Physics 117 Student Interviews
Taught Fall 1994, by Prof. John Layman, Department of Physics and Astronomy, University of Maryland at College Park
for the Maryland Collaborative for Teacher Preparation
Physics 117 is an introductory physical science course designed for elementary education majors. It is taught entirely in a laboratory setting, rather that a traditional lecture/lab format, in which students working in groups are expected to
predict the behavior of physical systems and to explain their observations and interpretations in their own words, negotiated with their partners.
"[This class] is very hand-on ... you remember what you learn when you do it".
"[Dr. Layman] never really tells us the answer ... he would say 'What do you think? ... How do you find that out? ... go figure it out for yourself...'".
"We got really frustrated at first ... but it's a good way to learn because if he just told it to us we'd never remember it, but if you figure it out for yourself, it helps a lot."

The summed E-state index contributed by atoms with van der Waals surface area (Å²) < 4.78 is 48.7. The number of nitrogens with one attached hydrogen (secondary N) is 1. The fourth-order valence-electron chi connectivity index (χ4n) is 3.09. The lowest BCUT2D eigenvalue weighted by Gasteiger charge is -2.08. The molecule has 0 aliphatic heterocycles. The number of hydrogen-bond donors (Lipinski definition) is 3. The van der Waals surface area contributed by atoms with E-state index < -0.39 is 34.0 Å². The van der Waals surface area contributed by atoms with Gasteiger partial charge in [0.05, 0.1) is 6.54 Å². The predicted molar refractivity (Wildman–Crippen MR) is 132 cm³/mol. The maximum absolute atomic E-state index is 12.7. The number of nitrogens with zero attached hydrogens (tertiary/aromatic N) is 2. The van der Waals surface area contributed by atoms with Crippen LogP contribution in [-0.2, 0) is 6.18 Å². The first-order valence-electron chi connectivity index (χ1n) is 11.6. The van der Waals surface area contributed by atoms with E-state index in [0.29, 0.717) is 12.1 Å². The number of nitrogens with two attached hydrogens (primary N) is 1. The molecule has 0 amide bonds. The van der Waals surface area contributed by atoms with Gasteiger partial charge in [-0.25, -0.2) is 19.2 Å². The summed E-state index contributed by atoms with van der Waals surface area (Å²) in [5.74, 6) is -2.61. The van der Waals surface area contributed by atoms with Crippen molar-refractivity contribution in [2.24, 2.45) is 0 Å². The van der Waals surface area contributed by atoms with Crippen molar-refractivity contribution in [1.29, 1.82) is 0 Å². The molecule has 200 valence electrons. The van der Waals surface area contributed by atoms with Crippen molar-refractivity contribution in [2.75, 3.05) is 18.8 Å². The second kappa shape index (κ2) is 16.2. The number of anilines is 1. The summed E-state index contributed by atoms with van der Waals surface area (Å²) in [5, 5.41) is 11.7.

"If we don't answer in the sophisticated answers like we need in other classes, it's a good thing".
"It was so different from all the other
classes I've been in, but it's interesting because it makes you think ... "
"You have to question
yourself, to make sure ... do I understand'. He questions you more ... and makes you think."
"I really enjoy physics, and I especially enjoy it because of the way that Dr. Layman teaches. It's very interactive ... he really trains us to ... expound on what we may already know..."
"His approach is definitely unique; his style is so encouraging ... he makes you think".
"He allows us to blurt out ... because sometimes things just come into your head. "
"As a child I always sort of shied away from math and science but ... I've gotten to see a different angle and ... I see that it really doesn't have to be that difficult."
This page is maintained by Prof. Tom O'Haver , Department of Chemistry and
Biochemistry, The University of Maryland at College Park.
Comments, suggestions and questions should be directed to
Prof. O'Haver at email@example.com.